What is Sensory Integration?
- In layman’s terms: Everything we feel or experience, from wind on our face to driving a car is processed in our brain. If a child has an unusual response then their brain isn’t processing what they feel or experience well.
- In layman’s terms: When a kid wants to participate in sensory play (to them it is just play), they adjust how they are playing based on what they are experiencing/feeling.
When occupational therapists like myself and other professionals talk about sensory processing, we are referring to 7 senses: gustatory (taste), olfactory (smell), auditory (hear), tactile (touch), vision, proprioception (deep pressure/body awareness), and vestibular (balance and movement). However, the theory focuses on tactile, vestibular, and proprioceptive input, which will be described in more detail below.
With every one of the 7 sensory systems, kids (and adults) process that information on a range that is unique to each child and can change overtime or throughout the day. However, most kids tend to process the input they are receiving in similar ways.
We see children start to have difficulty interacting, paying attention, behaving, sleeping, and/or eating when they are processing sensory input at one of the ends of the range. On one end of the range is being sensitive to a particular sensation or an entire sensory system. That would mean your child avoids those types of input.
At the other end of the range kids may under process the input and SEEK that type of input. Still some kids seem not to even register the input, it’s like they don’t even feel it. We call that Low Registration.
What is Tactile, Vestibular, and Proprioceptive Input?
- How does a feather feel compared to a piece of sandpaper?
- Our vestibular system is stimulated when riding on a swing, riding in a car, jumping up and down, etc.
- We stimulate our proprioceptive system through the deep pressure input we receive in the joints throughout our body. This occurs when we walk, run, jump, get or give a hug, etc. Most kids enjoy this type of input and it is often used to help calm children down even if one of their other senses is out of balance.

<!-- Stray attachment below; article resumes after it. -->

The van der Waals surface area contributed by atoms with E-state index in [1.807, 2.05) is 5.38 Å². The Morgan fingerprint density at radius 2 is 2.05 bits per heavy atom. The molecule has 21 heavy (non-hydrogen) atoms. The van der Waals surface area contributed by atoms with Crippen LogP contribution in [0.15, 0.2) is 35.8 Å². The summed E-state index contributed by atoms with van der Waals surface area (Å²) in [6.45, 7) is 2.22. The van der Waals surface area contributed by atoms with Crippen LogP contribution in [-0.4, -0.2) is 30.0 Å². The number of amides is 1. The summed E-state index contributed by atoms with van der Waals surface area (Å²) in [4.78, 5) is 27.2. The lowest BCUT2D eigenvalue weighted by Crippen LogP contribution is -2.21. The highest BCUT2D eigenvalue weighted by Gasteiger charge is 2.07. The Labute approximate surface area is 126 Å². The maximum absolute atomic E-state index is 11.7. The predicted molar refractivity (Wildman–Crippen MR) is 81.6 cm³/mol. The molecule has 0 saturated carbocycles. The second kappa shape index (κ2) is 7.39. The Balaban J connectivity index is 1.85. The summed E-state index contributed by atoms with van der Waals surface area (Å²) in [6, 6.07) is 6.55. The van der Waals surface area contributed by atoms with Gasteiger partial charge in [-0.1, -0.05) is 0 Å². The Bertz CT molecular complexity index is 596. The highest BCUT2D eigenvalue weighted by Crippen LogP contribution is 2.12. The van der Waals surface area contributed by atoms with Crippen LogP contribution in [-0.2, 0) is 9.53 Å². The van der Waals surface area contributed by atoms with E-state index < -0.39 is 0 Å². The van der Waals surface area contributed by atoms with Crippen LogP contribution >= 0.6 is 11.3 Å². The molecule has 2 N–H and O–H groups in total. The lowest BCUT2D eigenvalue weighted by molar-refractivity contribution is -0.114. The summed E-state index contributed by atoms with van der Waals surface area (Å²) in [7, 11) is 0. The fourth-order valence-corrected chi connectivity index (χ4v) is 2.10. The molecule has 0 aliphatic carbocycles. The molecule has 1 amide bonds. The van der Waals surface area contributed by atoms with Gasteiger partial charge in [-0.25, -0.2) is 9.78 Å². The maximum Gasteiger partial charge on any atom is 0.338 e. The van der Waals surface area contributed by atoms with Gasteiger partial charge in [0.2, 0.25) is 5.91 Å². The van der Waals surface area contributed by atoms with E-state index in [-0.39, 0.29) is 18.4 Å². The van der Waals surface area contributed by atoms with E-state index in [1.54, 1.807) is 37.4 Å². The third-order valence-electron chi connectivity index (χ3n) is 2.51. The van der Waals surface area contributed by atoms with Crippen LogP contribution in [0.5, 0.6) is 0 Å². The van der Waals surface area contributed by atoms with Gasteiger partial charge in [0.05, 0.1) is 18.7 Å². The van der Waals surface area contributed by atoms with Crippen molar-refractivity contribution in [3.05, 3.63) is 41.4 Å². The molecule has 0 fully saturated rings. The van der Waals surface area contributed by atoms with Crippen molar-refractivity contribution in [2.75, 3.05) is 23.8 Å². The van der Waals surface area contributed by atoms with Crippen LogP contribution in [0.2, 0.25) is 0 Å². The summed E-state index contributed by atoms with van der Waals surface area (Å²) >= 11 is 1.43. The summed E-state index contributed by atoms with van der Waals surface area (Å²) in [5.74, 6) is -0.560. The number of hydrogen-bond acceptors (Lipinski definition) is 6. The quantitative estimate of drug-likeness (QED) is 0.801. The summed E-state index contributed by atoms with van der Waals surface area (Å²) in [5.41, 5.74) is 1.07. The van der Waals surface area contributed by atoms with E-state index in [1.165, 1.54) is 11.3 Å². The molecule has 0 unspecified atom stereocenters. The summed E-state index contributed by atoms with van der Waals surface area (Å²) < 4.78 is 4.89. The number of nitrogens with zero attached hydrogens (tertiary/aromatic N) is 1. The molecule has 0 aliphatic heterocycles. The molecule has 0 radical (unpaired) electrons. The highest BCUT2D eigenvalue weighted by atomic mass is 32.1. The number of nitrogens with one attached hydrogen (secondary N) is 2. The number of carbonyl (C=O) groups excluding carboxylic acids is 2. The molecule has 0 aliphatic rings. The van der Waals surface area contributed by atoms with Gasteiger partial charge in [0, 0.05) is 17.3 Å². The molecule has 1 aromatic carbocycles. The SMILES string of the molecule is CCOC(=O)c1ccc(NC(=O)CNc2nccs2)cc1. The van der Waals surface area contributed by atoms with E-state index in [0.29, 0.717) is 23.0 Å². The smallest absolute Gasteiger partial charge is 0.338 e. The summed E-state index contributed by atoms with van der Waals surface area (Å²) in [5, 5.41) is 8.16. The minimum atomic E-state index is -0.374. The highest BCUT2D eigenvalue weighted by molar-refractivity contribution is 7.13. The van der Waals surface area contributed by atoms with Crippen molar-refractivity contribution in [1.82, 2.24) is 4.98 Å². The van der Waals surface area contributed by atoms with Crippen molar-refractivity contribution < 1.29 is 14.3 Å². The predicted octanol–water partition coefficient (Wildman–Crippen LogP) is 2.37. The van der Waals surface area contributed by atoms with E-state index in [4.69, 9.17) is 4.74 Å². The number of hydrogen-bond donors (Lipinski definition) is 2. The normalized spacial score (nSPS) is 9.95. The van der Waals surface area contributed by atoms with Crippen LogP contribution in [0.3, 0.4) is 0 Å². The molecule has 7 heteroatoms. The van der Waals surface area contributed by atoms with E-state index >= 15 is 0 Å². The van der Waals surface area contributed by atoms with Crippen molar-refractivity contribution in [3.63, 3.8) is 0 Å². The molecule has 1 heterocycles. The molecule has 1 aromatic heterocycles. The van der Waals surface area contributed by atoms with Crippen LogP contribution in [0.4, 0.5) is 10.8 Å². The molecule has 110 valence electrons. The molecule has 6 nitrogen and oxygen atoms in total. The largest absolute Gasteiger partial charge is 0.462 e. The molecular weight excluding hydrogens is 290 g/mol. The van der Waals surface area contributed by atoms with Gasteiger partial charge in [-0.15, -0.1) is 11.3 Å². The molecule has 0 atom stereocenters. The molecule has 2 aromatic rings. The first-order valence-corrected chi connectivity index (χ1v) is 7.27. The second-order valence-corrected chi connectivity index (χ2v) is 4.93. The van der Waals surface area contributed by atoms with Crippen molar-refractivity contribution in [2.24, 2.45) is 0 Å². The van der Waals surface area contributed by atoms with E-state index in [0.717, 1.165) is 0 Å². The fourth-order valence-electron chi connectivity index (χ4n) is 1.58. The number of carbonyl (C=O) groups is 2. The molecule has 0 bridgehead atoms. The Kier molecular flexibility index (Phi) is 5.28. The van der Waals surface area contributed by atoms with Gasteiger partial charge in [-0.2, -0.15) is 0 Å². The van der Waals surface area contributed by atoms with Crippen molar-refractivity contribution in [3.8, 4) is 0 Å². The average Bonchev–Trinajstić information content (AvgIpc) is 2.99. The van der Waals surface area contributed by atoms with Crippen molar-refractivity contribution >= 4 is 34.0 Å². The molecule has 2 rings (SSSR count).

Some Important Tips
- Generally speaking, it is better to avoid light touch and provide firm touch, especially if your kid is sensitive to touch.
- Take into consideration light, odor, and noise in the environment. it may be helpful to play soft music, eliminate strong smells, or dim the lights. Conversely, some children may need fast paced music, strong smells, or bright lights to focus.
- A child’s sensory needs may change from day to day. They may respond well to being wrapped up in a blanket during one session and run from it the next. Always respect a child’s boundaries in relation to sensory activities (i.e. never force a child’s hand into finger paint if they are tactile defensive, even if you are tricking them).
What is a Sensory Diet?
Your child’s sensory needs aren’t written in stone. Remember that they may change, and by providing them with the support they need through various sensory activities you will see the behaviors diminish, as their sensory systems will be more regulated and organized.
Still Want More?
I’m just scratching the sensory surface here. If you want to know all the basics in an easy to understand format, sign up for the FREE Sensory Mini-Course here. And, if you want to dive even deeper check out the full, 3 week sensory course right, completely geared towards parents. If you have a kid with sensory differences it will change your life.